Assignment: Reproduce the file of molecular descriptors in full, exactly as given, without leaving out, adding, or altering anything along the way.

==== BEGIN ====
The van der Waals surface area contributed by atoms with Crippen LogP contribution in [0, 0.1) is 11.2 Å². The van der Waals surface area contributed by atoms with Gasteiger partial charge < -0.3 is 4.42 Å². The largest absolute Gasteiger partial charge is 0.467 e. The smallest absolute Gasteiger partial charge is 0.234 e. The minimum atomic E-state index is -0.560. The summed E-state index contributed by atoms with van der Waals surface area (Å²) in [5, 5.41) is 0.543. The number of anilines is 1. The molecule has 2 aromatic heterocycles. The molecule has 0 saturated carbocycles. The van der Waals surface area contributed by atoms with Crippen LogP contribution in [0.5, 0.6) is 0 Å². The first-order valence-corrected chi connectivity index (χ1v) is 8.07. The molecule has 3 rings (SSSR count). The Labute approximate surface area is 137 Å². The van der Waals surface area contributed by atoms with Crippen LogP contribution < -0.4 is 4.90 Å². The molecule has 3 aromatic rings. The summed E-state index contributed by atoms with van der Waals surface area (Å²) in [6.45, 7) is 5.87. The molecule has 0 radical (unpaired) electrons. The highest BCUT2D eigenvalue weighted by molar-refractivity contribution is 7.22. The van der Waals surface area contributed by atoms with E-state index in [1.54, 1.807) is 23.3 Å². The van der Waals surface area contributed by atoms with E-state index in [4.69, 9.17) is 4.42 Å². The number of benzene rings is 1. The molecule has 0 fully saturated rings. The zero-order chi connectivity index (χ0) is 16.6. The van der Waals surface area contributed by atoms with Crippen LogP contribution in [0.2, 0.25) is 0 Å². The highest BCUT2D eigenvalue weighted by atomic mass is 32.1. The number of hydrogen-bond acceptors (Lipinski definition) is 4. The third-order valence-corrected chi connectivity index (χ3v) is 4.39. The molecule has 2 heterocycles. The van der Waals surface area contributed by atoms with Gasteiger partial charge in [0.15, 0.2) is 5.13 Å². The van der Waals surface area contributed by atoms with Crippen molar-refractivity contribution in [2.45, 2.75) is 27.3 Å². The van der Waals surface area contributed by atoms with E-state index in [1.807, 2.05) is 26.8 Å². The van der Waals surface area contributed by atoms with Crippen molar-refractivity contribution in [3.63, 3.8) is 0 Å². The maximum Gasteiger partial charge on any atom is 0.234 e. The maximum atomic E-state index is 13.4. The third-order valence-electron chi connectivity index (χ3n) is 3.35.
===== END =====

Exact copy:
The van der Waals surface area contributed by atoms with Crippen LogP contribution in [0, 0.1) is 11.2 Å². The van der Waals surface area contributed by atoms with Gasteiger partial charge < -0.3 is 4.42 Å². The largest absolute Gasteiger partial charge is 0.467 e. The smallest absolute Gasteiger partial charge is 0.234 e. The minimum atomic E-state index is -0.560. The summed E-state index contributed by atoms with van der Waals surface area (Å²) in [5, 5.41) is 0.543. The number of anilines is 1. The molecule has 2 aromatic heterocycles. The molecule has 0 saturated carbocycles. The van der Waals surface area contributed by atoms with Crippen LogP contribution in [0.5, 0.6) is 0 Å². The first-order valence-corrected chi connectivity index (χ1v) is 8.07. The molecule has 3 rings (SSSR count). The Labute approximate surface area is 137 Å². The van der Waals surface area contributed by atoms with Crippen LogP contribution < -0.4 is 4.90 Å². The molecule has 3 aromatic rings. The summed E-state index contributed by atoms with van der Waals surface area (Å²) in [6.45, 7) is 5.87. The molecule has 0 radical (unpaired) electrons. The highest BCUT2D eigenvalue weighted by molar-refractivity contribution is 7.22. The van der Waals surface area contributed by atoms with E-state index in [1.54, 1.807) is 23.3 Å². The van der Waals surface area contributed by atoms with E-state index in [4.69, 9.17) is 4.42 Å². The number of benzene rings is 1. The molecule has 0 fully saturated rings. The zero-order chi connectivity index (χ0) is 16.6. The van der Waals surface area contributed by atoms with Crippen LogP contribution in [0.2, 0.25) is 0 Å². The highest BCUT2D eigenvalue weighted by atomic mass is 32.1. The number of hydrogen-bond acceptors (Lipinski definition) is 4. The third-order valence-corrected chi connectivity index (χ3v) is 4.39. The molecule has 2 heterocycles. The van der Waals surface area contributed by atoms with Gasteiger partial charge in [0.15, 0.2) is 5.13 Å². The van der Waals surface area contributed by atoms with Crippen molar-refractivity contribution in [2.45, 2.75) is 27.3 Å². The van der Waals surface area contributed by atoms with E-state index in [1.807, 2.05) is 26.8 Å². The van der Waals surface area contributed by atoms with Crippen molar-refractivity contribution in [3.63, 3.8) is 0 Å². The maximum Gasteiger partial charge on any atom is 0.234 e. The maximum atomic E-state index is 13.4. The third-order valence-electron chi connectivity index (χ3n) is 3.35.